Good morning! For several weeks now, I have been diligent in monitoring my glucose.  Admittedly I have been slacking a little with writing the numbers down, but I have been tracking it.  And, except for just a few times, my glucose has been in-check.  I have also started walking whenever I have a chance: during lunch, after work, and weekends.

This is all starting to pay off because as of last week, I have lost 12 lbs! For me, that is a huge win.  I had noticed a few pieces of clothing feeling looser but it never dawned on me that the reason was I had lost a little weight.  I never thought that because I just don’t lose weight.  Well that has changed, my friends.  That means only 37 more pounds to go before October 26th!!  Woot! Woot!

Over this past weekend, I received a letter from my doctor’s office saying it is time for my next check-up.  They reminded me how dangerous it is for Diabetes to go unmonitored. They mentioned the loss of limbs and eyesight. 

I started to feel scared when I read that letter.  Then I remembered that, although I am not perfect, I have done a lot better than what I had been doing that brought me to this point.  I’m watching the types of carbs, amount, and time-of-day they are consumed.  Walking. Checking my glucose.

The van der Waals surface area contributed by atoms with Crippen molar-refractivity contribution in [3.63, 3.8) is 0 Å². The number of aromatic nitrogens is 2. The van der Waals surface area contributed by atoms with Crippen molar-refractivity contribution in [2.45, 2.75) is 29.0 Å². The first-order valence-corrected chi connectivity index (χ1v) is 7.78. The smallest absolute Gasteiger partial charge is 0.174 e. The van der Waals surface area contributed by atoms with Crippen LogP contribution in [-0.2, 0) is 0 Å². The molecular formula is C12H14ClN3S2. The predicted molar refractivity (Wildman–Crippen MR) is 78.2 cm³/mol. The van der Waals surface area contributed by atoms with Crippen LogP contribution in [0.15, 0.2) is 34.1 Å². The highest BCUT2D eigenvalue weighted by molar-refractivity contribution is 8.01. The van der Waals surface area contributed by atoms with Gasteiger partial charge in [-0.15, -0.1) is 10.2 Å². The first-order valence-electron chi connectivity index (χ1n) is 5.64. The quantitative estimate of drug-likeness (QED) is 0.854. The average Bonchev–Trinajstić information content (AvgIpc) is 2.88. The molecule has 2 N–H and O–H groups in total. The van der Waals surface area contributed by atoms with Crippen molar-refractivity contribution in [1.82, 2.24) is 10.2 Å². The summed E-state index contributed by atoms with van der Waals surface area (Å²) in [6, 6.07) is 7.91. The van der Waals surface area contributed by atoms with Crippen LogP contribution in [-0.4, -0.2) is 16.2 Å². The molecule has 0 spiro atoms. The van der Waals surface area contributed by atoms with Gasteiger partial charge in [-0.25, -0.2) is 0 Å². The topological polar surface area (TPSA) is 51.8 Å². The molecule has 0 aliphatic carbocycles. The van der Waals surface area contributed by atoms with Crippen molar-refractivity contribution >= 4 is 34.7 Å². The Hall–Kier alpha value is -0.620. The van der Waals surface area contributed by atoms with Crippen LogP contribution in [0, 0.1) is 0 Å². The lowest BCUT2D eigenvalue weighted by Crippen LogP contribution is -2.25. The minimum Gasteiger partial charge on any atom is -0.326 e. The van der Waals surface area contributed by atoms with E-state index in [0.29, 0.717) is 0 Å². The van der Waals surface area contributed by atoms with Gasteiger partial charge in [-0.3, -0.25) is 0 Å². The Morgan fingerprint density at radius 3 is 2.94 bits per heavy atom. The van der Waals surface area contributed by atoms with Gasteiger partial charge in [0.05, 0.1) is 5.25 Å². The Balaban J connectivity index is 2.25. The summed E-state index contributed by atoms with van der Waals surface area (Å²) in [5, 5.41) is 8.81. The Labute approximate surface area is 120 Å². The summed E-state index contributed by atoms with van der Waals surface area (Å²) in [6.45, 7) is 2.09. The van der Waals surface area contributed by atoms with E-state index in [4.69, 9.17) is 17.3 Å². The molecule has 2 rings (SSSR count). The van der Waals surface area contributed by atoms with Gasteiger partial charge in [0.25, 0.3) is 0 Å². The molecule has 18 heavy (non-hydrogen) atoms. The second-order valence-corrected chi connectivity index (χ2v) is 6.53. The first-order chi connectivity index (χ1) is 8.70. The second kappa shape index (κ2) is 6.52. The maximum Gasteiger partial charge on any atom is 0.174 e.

When I was first diagnosed, I was scared.  And I was angry about this.  I wasn’t angry at my doctor.  I was angry at ME.  I knew better but chose to not be careful.  I chose.  Made a choice.  Well, I can make another choice and Diabetes doesn’t have to define me. 

That’s when I started checking and watching and walking.  I can tell when I have made a bad carb choice or ate too late in the evening.  No only does my glucose spike, but I now make the correlation between what I eat and how my body feels.  I feel bloated, tired and my ankle hurts (doctor said it’s probably nerve damage; feels like a ‘sprain’).  When I eat better and walk almost daily, I feel good.  No brainer, right?  Still, I slip some days. But the key is being aware.  Even though Diabetes is referred to as ‘the silent killer’, you can feel some things. Pay attention to your body.

Have you had the light bulb go off in your head, too?  Finally getting the phrase, “you are what you eat”?  Please share anything that has helped you stay on track or get back on track when you’ve strayed. 

Thanks for reading.  Until next time.

 

 

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